If higher courts follow this logic, the implications for writers are huge. Writers and artists may be allowed to use celebrity names and likeness only to parody (or provide "expressive comment"). Dorfman concluded, "This reasoning runs the risk of characterizing the majority of works of art and literature – most of which their creators intend to sell – as commercial speech, thereby reducing the protections normally accorded them."

    Can you stand one more twist on the tale? In that same column, Margo Karasek reported on yet another character-driven lawsuit, this one decided by the New York State Supreme Court.

    Daria Carter-Clark sued Joe Klein and his publisher, Random House, claiming defamation because of similarities between her and the librarian character in Klein's political bestseller Primary Colors. Moreover, she said Random House was negligent because it didn't check prior to publication whether the character was a real and recognizable person.

    The court threw out both claims. Any similarities were "inadequate," the court said. Superficial traits in common are not enough to prove that "a reader familiar with the plaintiff would have no trouble linking her to the character," Karasek reported. And publishers may rely on the writer without conducting their own investigations, which would "likely create a prohibitory economic impediment to the book publishing industry," according to the court.

    Karasek concluded, "Any plaintiff accusing a publisher of libel in connection with a work of fiction, therefore, will be held to a high standard of proof."

Used Book Buyers – A Survey

    Ipsos Book Trends, a division of Ipsos-Insight, has now added tracking used book sales to its long-term study of overall book sales, Stephanie Bond reported in her Jungle Beat column in the March 2004 RWR. They haven't been in the business long enough to garner deep trends, but the 2002 Consumer Research Study on Book Purchasing, published by the Book Industry Study Group in 2003, contained these factoids:

    • Both new and used book buyers are generally older, ages 40-60+
    • Lower-income purchasers are more likely to buy books used
    • Avid buyers are more likely to buy used books than occasional buyers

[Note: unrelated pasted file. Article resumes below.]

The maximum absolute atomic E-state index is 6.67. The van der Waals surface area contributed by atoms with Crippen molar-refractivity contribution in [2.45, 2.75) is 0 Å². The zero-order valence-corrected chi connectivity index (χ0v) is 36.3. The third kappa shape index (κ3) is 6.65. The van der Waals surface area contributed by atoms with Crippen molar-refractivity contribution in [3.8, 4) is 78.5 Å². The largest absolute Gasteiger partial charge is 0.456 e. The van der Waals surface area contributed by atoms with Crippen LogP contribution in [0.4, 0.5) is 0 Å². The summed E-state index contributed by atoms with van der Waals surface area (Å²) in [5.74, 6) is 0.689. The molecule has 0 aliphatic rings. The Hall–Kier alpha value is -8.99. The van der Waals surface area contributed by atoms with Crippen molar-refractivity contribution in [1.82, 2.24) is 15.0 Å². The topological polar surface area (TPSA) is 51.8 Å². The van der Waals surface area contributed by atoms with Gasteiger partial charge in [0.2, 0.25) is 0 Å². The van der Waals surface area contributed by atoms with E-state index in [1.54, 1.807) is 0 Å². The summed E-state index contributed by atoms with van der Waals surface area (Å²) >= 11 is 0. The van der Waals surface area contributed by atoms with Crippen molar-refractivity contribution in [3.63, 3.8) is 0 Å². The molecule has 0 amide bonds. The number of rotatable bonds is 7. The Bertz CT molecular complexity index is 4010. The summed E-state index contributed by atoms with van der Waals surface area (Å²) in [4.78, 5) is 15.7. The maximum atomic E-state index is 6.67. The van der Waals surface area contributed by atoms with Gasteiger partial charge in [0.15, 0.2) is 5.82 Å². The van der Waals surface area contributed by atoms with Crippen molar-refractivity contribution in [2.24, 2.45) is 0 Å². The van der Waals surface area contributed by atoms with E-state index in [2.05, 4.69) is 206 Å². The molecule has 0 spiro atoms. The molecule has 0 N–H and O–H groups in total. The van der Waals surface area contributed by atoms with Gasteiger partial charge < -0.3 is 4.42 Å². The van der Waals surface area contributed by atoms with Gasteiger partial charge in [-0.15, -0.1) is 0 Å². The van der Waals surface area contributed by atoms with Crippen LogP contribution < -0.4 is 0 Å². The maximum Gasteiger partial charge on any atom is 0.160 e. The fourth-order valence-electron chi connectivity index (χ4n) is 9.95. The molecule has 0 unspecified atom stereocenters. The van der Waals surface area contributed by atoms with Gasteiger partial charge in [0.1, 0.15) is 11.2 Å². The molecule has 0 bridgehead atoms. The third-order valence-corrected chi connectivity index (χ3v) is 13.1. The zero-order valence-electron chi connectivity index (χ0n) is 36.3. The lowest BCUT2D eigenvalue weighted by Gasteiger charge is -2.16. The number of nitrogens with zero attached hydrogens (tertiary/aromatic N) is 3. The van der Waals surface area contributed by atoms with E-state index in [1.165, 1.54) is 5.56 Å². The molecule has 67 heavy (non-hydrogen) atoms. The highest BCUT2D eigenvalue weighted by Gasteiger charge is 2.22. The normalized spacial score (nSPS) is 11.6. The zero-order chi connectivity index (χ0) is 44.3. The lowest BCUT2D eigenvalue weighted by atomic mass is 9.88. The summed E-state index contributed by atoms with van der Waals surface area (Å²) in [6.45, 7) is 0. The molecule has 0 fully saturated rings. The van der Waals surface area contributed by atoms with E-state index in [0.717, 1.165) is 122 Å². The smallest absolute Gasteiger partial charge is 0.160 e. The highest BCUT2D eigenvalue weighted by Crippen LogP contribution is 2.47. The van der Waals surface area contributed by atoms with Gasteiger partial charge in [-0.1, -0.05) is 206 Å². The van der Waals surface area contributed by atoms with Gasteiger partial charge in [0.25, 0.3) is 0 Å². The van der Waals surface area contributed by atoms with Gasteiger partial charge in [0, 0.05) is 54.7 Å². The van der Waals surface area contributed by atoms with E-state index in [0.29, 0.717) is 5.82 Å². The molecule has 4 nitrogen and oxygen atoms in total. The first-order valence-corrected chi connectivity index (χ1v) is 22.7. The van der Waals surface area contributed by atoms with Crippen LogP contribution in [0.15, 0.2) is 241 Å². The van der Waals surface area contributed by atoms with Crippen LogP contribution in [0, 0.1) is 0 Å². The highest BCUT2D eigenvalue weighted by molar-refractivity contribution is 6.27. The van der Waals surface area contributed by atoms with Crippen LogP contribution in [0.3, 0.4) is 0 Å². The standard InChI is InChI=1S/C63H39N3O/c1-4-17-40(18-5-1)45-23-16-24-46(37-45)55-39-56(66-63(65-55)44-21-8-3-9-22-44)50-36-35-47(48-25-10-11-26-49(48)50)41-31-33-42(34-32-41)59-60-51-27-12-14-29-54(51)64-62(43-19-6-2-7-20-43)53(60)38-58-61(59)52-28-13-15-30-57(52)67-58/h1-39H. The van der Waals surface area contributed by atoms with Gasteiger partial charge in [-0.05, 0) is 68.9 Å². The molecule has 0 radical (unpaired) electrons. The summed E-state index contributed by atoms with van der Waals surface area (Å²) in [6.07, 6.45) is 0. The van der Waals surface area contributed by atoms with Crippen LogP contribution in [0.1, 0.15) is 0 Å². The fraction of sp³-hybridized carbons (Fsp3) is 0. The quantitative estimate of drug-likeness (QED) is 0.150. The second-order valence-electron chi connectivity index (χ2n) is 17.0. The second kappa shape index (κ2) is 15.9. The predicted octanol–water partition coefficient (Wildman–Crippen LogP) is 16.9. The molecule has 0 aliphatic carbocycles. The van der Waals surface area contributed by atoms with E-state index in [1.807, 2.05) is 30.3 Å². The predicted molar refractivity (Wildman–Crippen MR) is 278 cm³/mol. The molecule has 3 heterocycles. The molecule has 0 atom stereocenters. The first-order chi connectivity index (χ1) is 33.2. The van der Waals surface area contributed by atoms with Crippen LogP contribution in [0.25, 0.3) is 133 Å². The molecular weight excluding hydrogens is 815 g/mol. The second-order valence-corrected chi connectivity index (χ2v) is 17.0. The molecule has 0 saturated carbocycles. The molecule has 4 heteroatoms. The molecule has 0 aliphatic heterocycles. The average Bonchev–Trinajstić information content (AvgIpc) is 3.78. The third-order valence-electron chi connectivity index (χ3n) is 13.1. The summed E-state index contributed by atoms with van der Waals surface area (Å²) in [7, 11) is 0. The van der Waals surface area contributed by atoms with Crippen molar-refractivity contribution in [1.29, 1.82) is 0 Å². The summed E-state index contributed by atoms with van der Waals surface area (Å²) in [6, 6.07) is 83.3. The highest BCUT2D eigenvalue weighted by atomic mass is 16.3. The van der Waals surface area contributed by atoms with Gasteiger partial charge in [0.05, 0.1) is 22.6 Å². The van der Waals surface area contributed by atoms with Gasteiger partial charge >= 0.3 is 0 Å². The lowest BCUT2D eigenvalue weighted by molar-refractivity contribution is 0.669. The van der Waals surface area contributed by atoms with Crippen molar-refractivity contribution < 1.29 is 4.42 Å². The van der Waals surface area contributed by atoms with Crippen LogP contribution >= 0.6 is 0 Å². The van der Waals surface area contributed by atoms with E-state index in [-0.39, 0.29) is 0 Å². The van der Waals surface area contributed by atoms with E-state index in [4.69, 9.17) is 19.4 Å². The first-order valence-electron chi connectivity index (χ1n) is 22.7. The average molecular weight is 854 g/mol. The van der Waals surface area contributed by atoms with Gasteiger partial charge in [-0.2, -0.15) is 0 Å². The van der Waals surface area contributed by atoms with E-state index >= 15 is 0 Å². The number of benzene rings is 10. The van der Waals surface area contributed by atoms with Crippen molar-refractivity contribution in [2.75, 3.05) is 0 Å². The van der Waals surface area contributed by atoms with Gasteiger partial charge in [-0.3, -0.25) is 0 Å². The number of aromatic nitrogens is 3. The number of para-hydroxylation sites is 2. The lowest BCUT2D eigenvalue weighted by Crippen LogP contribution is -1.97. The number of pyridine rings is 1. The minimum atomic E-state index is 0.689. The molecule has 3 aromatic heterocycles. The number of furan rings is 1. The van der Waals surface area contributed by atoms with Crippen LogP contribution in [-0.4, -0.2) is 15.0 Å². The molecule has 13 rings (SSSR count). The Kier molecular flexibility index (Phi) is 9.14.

• These heavy buyers go to used bookstores, used book sites on the Internet, or charity book sales for 15% of their book purchases
    • Used books are typically discounted 50-60% off cover price
    • About two-thirds of purchases of used books are impulse buys
    • Most popular used book category: general fiction, followed by the genres of mystery, romance, and science fiction

    This study and much more information about the book industry can be read or purchased or subscribed to at Ipsos-Insight's web site: www.ipsos-insight.com/consumer/publications/books/.

Booksellers Join Challenge To Michigan Censorship Law

    Thanks also to Stephanie's column for alerting me to this Press Release, which, after the brouhaha about Asimovs' subscriptions being inadvertently marketed to schools, takes on extra meaning for f&sf writers seeking a wider range of ages in their audience.

      DETROIT, Michigan, Jan. 7, 2004–A coalition of booksellers, publishers and magazine distributors filed a federal lawsuit here yesterday challenging the constitutionality of a new Michigan law that makes it a crime to allow a minor to examine a book that is “harmful to minors.” “This law would drastically alter the character of bookstores,” Chris Finan, president of the American Booksellers Foundation for Free Expression (ABFFE), said. “Today, bookstores are open, welcoming places that invite their customers to browse and explore the wide range of works that are available to them. This law threatens the freedom to browse freely.”